• 191 Posts
    • 48 Thanks
    Mordko
    That information is available for those that want it. However, you are saying they should provide it. There is no requirement for advisory firms to provide that information. So, saying they should provide it is incorrect. It gives the op the impression that they have not been given something that is mandatory to give out.



    Whats wrong with the performance?

    We dont have exact dates for 2016 as it was sometime in January. That month saw a large movement of nearly 6% for 80% equity. The OP would also have paid an initial charge in year 1. That would reduce the return.

    Also, the portfolio has a yield focus. We dont know the reason why they did that. However, it does tend to reduce the risk levels down a bit but also the growth. Yield portfolios tend to perform better/worse in different parts of the cycle.

    All investment decisions, whoever makes them, is based on opinion. I don't agree with some of the things in that portfolio and if you asked 100 people to build a portfolio of single sector funds you would get 100 different builds.



    What do you call comparing 80% equity with 100% equity then?
    You did say what it was but the OP isnt to know that its not comparing like for like.
    Originally posted by dunstonh
    I donít know if the OP quoted money-weighted or time-weighted returns. To be meaningful for comparison purposes it has to be time-weighted. If so, it does not matter what was the exact sequence of his investments.

    I provided a world stockmarket ETF returns for the same period because I believed it to be helpful. Tells a story. Good years or bad - OPs portfolio is underperforming an all stock portfolio. I didnít know which fund provides 80/20 split, but that does not change a thing

    The 80% stock portfolio quoted above tells the exact same story. As expected, it underperforms the 100% stock portfolio during good years but outperforms during bad years. Remarkable that OPs portfolio showed large underperformance in both cases.
    • Mordko
    • By Mordko 9th Apr 19, 7:41 PM
    • 191 Posts
    • 48 Thanks
    Mordko
    You can obfuscate but the reality is that portfolios with charges like OPs underperform index funds long term, regardless of what is selected. And yeah, I do think that this particular portfolio is pretty bad.
    • Mordko
    • By Mordko 9th Apr 19, 7:58 PM
    • 191 Posts
    • 48 Thanks
    Mordko
    This thread has discussed the relative performance a lot but not the charges, and the long term impact of those charges.

    For a £350k plus portfolio, Is 1% reasonable? is 1/2% reasonable?

    What should be provided for that fee? just a model "maybe" under-performing portfolio they call "medium"I guess meaning medium risk? what else?

    It would be good to know the service you should expect for having so much reduction in your pension (assuming investment of any fee saved).

    Also - effort vs value for money..
    How many hours PA should an IFA spend for a e.g. £3000 PA fee
    How many of those hours are of direct benefit to the client? vs how many hours jumping through regulatory hoops with perhaps little direct benefit.
    Originally posted by beamyup
    1% = 3.5k every single year, whether portfolio goes up or down. 1% is a significant proportion of expected returns. 1% = over $100k as portfolio grows over the next 20 years (assuming its allowed). 1% is 10 times more in charges than could be achieved with very little effort by reading a few books.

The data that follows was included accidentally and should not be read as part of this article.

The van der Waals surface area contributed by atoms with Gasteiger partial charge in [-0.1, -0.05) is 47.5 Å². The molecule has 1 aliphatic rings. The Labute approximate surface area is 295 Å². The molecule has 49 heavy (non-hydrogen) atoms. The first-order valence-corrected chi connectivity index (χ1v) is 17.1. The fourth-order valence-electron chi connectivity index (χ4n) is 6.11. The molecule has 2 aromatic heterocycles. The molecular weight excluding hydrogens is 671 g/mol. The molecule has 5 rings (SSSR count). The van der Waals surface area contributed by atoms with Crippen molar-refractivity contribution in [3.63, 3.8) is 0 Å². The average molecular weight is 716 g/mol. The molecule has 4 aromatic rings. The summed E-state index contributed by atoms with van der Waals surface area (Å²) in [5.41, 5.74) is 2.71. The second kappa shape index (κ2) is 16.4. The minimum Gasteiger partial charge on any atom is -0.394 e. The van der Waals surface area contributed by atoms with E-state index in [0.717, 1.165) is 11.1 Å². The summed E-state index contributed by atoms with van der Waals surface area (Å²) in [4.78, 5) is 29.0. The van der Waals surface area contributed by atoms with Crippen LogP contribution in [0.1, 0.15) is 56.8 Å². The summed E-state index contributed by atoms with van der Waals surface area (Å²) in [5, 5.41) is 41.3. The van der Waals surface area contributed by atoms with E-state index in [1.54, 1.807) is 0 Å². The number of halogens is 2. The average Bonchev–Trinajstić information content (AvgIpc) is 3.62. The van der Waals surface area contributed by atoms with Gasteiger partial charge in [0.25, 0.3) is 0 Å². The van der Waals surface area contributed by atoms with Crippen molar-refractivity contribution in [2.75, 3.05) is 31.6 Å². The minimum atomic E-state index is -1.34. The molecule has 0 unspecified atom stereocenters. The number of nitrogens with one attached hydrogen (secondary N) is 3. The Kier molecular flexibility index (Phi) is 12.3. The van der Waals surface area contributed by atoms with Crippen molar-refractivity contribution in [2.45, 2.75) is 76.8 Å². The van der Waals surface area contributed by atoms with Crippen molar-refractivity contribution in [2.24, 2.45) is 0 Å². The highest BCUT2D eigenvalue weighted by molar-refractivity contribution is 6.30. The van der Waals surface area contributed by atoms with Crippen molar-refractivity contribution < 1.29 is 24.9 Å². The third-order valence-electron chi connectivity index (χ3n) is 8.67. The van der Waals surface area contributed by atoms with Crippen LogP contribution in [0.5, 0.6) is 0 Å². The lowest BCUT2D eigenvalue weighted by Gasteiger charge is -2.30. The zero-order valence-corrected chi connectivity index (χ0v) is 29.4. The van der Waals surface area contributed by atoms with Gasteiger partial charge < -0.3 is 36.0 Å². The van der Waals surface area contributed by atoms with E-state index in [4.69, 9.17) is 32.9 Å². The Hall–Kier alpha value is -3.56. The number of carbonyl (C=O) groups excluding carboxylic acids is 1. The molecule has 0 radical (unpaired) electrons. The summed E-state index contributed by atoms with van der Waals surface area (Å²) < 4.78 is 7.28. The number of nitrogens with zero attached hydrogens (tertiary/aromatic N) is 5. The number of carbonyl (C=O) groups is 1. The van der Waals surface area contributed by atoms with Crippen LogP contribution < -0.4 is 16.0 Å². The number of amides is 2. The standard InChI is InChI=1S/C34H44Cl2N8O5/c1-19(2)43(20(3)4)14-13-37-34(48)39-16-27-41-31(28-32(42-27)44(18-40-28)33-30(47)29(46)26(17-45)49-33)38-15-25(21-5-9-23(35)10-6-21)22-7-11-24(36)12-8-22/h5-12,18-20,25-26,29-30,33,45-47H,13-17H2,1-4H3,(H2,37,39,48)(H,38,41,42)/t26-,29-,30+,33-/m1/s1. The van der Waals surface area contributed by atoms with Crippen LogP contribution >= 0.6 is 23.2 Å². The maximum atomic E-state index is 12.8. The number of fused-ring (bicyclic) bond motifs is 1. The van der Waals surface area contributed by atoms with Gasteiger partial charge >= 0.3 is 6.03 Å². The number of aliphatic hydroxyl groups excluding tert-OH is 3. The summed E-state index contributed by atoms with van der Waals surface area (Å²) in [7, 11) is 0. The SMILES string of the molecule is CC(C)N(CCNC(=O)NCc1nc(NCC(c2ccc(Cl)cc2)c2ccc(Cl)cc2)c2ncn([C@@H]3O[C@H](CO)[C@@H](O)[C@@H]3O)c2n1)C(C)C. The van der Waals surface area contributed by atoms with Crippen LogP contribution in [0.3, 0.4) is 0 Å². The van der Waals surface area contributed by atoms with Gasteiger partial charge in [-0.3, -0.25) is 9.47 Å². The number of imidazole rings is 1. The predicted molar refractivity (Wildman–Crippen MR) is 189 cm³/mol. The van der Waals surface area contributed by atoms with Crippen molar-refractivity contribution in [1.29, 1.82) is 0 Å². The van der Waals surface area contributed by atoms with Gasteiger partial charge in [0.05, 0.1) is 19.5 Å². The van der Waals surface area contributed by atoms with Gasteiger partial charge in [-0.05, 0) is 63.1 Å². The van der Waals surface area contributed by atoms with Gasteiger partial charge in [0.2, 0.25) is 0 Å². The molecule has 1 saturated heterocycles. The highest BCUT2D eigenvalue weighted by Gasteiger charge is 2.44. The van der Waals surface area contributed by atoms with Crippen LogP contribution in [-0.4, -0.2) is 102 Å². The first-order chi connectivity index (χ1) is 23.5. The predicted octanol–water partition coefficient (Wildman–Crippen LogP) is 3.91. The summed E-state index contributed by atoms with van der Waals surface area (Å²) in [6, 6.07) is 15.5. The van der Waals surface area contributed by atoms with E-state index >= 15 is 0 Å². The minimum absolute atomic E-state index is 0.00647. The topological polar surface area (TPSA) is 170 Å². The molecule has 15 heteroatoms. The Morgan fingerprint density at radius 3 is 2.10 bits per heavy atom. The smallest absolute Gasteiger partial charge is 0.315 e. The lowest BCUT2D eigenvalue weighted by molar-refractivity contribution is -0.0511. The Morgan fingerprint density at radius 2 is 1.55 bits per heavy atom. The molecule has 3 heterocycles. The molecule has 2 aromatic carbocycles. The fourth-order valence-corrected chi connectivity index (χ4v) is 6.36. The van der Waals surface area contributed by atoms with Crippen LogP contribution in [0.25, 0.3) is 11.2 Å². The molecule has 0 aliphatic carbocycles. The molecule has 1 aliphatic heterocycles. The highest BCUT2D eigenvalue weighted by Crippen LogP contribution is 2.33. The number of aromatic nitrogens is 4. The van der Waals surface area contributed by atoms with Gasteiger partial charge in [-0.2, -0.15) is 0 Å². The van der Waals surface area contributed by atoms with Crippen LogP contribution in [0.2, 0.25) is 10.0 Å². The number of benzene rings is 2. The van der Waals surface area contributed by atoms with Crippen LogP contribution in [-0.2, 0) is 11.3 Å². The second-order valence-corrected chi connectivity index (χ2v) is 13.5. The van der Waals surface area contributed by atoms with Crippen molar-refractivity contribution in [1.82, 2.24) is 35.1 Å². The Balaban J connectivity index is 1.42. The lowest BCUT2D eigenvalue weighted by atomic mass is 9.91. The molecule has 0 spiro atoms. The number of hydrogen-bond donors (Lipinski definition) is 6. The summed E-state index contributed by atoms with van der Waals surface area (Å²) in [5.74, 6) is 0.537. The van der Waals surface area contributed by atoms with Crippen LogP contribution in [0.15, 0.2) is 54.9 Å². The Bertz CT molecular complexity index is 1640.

0.5% would be more tolerable if someone needs hand holding. Some do.
    Last edited by Mordko; 09-04-2019 at 9:14 PM.
    • fronty
    • By fronty 9th Apr 19, 8:01 PM
    • 16 Posts
    • 2 Thanks
    fronty
    Evening gents, lots of lively discussion and debate going on, good to see! :-)

    There's been some great nuggets of advice in here. I looked into the Vanguard funds and also stumbled across Monevator, who talks about these LifeStrategy funds (sorry can't post the link).

    My IFA assessed me as having a medium attitude to risk. So not sure whether I'd be up for the 60% or 80% equity fund. I'm leaning to 80% at the moment. However even the 60% equity fund beats the 3 years of figures I've got for my pension. I checked the 80% fund on trustnet and it's 5 year performance within it's sector currently ranks it 8th out of 158 funds. Performance seems pretty solid for something you can set and forget and with only a 0.22% annual charge it's very tempting.

    I see that the charges on an II SIPP are incredibly low, only £10/month and £1 per trade if investing monthly.

    To be honest it all sounds like a bit of a no-brainer. I've emailed my IFA and asked if there are any exit fees if I transfer out. I feel pretty annoyed that I've been paying them approx. £3,600/pa to get worse performance than something that is so cheap and simple, I just can't justify staying with them. I still have a good 10-15 years investment horizon before I retire, and the thought of all that money not being invested fills me with horror.

    I'm glad I checked all this out now rather than just leaving it. I still need to do a bit more research, I'm not sure if I should dump the whole £360K into that one fund or find a few others to complement it. I like technology stocks (I work in IT) so might stick a few % in a technology focused fund, although the 80% Vanguard fund already has 9.9% in IT, so guess it's not really necessary to do anything separate. It just feels odd having the whole lot in a single fund, something I have never done in the past. Guess it's just about changing my mindset.

    I'll go back over the replies and see if there's anything I've missed.

    Cheers.
    • dunstonh
    • By dunstonh 9th Apr 19, 8:38 PM
    • 97,999 Posts
    • 66,160 Thanks
    dunstonh